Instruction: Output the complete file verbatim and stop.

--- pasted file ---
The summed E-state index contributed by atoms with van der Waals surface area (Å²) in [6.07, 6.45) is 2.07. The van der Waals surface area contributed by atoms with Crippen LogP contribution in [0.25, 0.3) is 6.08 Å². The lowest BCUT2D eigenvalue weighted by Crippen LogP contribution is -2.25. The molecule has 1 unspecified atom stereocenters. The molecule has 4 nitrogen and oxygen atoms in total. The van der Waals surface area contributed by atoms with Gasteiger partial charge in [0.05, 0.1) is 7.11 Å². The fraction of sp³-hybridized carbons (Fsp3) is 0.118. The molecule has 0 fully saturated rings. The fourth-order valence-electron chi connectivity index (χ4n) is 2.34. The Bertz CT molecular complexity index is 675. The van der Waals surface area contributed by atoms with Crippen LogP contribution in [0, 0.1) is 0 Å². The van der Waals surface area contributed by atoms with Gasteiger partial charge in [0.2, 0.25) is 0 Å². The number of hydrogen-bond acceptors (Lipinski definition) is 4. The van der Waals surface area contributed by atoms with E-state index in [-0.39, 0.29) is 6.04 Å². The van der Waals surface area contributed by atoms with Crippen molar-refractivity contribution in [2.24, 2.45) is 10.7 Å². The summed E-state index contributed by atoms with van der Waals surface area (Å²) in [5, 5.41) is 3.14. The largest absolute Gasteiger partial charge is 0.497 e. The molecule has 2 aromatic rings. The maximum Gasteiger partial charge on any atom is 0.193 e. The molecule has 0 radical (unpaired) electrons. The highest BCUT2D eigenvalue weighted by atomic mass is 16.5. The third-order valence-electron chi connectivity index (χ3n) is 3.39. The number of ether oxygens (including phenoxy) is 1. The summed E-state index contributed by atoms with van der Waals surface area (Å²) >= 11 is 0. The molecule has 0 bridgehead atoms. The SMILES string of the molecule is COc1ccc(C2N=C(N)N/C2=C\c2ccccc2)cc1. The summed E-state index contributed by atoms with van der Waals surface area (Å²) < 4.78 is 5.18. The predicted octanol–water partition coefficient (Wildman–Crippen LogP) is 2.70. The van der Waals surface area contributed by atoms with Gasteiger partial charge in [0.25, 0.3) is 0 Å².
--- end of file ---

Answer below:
The summed E-state index contributed by atoms with van der Waals surface area (Å²) in [6.07, 6.45) is 2.07. The van der Waals surface area contributed by atoms with Crippen LogP contribution in [0.25, 0.3) is 6.08 Å². The lowest BCUT2D eigenvalue weighted by Crippen LogP contribution is -2.25. The molecule has 1 unspecified atom stereocenters. The molecule has 4 nitrogen and oxygen atoms in total. The van der Waals surface area contributed by atoms with Gasteiger partial charge in [0.05, 0.1) is 7.11 Å². The fraction of sp³-hybridized carbons (Fsp3) is 0.118. The molecule has 0 fully saturated rings. The fourth-order valence-electron chi connectivity index (χ4n) is 2.34. The Bertz CT molecular complexity index is 675. The van der Waals surface area contributed by atoms with Crippen LogP contribution in [0, 0.1) is 0 Å². The van der Waals surface area contributed by atoms with Gasteiger partial charge in [0.2, 0.25) is 0 Å². The number of hydrogen-bond acceptors (Lipinski definition) is 4. The van der Waals surface area contributed by atoms with E-state index in [-0.39, 0.29) is 6.04 Å². The van der Waals surface area contributed by atoms with Crippen molar-refractivity contribution in [2.24, 2.45) is 10.7 Å². The summed E-state index contributed by atoms with van der Waals surface area (Å²) in [5, 5.41) is 3.14. The largest absolute Gasteiger partial charge is 0.497 e. The molecule has 2 aromatic rings. The maximum Gasteiger partial charge on any atom is 0.193 e. The molecule has 0 radical (unpaired) electrons. The highest BCUT2D eigenvalue weighted by atomic mass is 16.5. The third-order valence-electron chi connectivity index (χ3n) is 3.39. The number of ether oxygens (including phenoxy) is 1. The summed E-state index contributed by atoms with van der Waals surface area (Å²) >= 11 is 0. The molecule has 0 bridgehead atoms. The SMILES string of the molecule is COc1ccc(C2N=C(N)N/C2=C\c2ccccc2)cc1. The summed E-state index contributed by atoms with van der Waals surface area (Å²) < 4.78 is 5.18. The predicted octanol–water partition coefficient (Wildman–Crippen LogP) is 2.70. The van der Waals surface area contributed by atoms with Gasteiger partial charge in [0.25, 0.3) is 0 Å².